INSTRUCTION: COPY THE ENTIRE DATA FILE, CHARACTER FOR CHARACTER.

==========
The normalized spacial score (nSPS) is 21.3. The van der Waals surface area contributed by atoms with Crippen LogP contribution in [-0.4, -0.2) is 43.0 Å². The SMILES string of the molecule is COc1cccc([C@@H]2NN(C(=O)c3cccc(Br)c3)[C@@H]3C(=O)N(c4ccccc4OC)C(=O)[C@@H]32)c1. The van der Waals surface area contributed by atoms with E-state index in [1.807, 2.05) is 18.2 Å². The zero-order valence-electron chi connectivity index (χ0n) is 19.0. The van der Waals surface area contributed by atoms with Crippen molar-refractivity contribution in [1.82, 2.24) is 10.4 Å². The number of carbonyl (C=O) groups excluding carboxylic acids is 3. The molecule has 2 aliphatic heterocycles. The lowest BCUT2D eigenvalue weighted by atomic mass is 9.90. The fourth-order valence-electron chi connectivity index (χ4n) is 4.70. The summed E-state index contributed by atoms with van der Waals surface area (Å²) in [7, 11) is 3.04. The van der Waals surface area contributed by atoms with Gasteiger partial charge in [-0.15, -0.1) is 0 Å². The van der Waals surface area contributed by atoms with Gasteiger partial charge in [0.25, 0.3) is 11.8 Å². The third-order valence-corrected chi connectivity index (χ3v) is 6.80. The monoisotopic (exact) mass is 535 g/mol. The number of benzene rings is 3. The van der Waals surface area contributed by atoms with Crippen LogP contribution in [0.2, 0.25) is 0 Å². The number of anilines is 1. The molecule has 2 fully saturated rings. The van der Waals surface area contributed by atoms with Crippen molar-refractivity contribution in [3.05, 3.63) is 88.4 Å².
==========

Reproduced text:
The normalized spacial score (nSPS) is 21.3. The van der Waals surface area contributed by atoms with Crippen LogP contribution in [-0.4, -0.2) is 43.0 Å². The SMILES string of the molecule is COc1cccc([C@@H]2NN(C(=O)c3cccc(Br)c3)[C@@H]3C(=O)N(c4ccccc4OC)C(=O)[C@@H]32)c1. The van der Waals surface area contributed by atoms with E-state index in [1.807, 2.05) is 18.2 Å². The zero-order valence-electron chi connectivity index (χ0n) is 19.0. The van der Waals surface area contributed by atoms with Crippen molar-refractivity contribution in [1.82, 2.24) is 10.4 Å². The number of carbonyl (C=O) groups excluding carboxylic acids is 3. The molecule has 2 aliphatic heterocycles. The lowest BCUT2D eigenvalue weighted by atomic mass is 9.90. The fourth-order valence-electron chi connectivity index (χ4n) is 4.70. The summed E-state index contributed by atoms with van der Waals surface area (Å²) in [7, 11) is 3.04. The van der Waals surface area contributed by atoms with Gasteiger partial charge in [-0.15, -0.1) is 0 Å². The van der Waals surface area contributed by atoms with Gasteiger partial charge in [0.25, 0.3) is 11.8 Å². The third-order valence-corrected chi connectivity index (χ3v) is 6.80. The monoisotopic (exact) mass is 535 g/mol. The number of benzene rings is 3. The van der Waals surface area contributed by atoms with Crippen LogP contribution in [0.2, 0.25) is 0 Å². The number of anilines is 1. The molecule has 2 fully saturated rings. The van der Waals surface area contributed by atoms with Crippen molar-refractivity contribution in [3.05, 3.63) is 88.4 Å².